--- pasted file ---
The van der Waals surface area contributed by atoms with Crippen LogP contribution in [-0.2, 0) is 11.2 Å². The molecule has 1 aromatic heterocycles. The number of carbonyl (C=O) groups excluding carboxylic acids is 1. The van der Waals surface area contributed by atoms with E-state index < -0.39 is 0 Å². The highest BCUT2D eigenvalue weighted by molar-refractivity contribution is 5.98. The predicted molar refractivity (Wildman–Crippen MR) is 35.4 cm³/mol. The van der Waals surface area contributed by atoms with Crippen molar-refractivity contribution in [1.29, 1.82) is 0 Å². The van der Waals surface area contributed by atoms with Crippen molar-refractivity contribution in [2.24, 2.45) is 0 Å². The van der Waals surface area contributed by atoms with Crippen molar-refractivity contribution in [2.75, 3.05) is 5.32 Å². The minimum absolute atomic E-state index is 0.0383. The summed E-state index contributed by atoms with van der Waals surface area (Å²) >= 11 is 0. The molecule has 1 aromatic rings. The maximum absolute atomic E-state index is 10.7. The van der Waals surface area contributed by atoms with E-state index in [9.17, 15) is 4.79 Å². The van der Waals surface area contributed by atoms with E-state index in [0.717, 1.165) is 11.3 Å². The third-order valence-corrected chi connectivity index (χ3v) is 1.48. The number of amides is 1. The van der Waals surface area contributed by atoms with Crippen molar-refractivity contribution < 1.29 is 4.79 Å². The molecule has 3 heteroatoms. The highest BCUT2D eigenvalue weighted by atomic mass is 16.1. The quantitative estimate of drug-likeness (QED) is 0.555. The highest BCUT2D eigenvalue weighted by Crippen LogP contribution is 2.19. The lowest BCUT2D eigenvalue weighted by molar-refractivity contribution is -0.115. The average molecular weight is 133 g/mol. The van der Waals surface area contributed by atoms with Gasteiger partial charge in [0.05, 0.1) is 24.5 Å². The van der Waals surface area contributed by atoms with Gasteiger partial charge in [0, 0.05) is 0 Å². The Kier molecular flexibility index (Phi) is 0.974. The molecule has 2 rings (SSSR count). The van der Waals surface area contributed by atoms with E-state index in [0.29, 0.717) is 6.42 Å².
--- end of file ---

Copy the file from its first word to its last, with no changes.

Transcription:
The van der Waals surface area contributed by atoms with Crippen LogP contribution in [-0.2, 0) is 11.2 Å². The molecule has 1 aromatic heterocycles. The number of carbonyl (C=O) groups excluding carboxylic acids is 1. The van der Waals surface area contributed by atoms with E-state index < -0.39 is 0 Å². The highest BCUT2D eigenvalue weighted by molar-refractivity contribution is 5.98. The predicted molar refractivity (Wildman–Crippen MR) is 35.4 cm³/mol. The van der Waals surface area contributed by atoms with Crippen molar-refractivity contribution in [1.29, 1.82) is 0 Å². The van der Waals surface area contributed by atoms with Crippen molar-refractivity contribution in [2.24, 2.45) is 0 Å². The van der Waals surface area contributed by atoms with Crippen molar-refractivity contribution in [2.75, 3.05) is 5.32 Å². The minimum absolute atomic E-state index is 0.0383. The summed E-state index contributed by atoms with van der Waals surface area (Å²) >= 11 is 0. The molecule has 1 aromatic rings. The maximum absolute atomic E-state index is 10.7. The van der Waals surface area contributed by atoms with E-state index in [9.17, 15) is 4.79 Å². The van der Waals surface area contributed by atoms with E-state index in [0.717, 1.165) is 11.3 Å². The third-order valence-corrected chi connectivity index (χ3v) is 1.48. The number of amides is 1. The van der Waals surface area contributed by atoms with Crippen molar-refractivity contribution < 1.29 is 4.79 Å². The molecule has 3 heteroatoms. The highest BCUT2D eigenvalue weighted by atomic mass is 16.1. The quantitative estimate of drug-likeness (QED) is 0.555. The highest BCUT2D eigenvalue weighted by Crippen LogP contribution is 2.19. The lowest BCUT2D eigenvalue weighted by molar-refractivity contribution is -0.115. The average molecular weight is 133 g/mol. The van der Waals surface area contributed by atoms with Gasteiger partial charge in [0.05, 0.1) is 24.5 Å². The van der Waals surface area contributed by atoms with Gasteiger partial charge in [0, 0.05) is 0 Å². The Kier molecular flexibility index (Phi) is 0.974. The molecule has 2 rings (SSSR count). The van der Waals surface area contributed by atoms with E-state index in [0.29, 0.717) is 6.42 Å².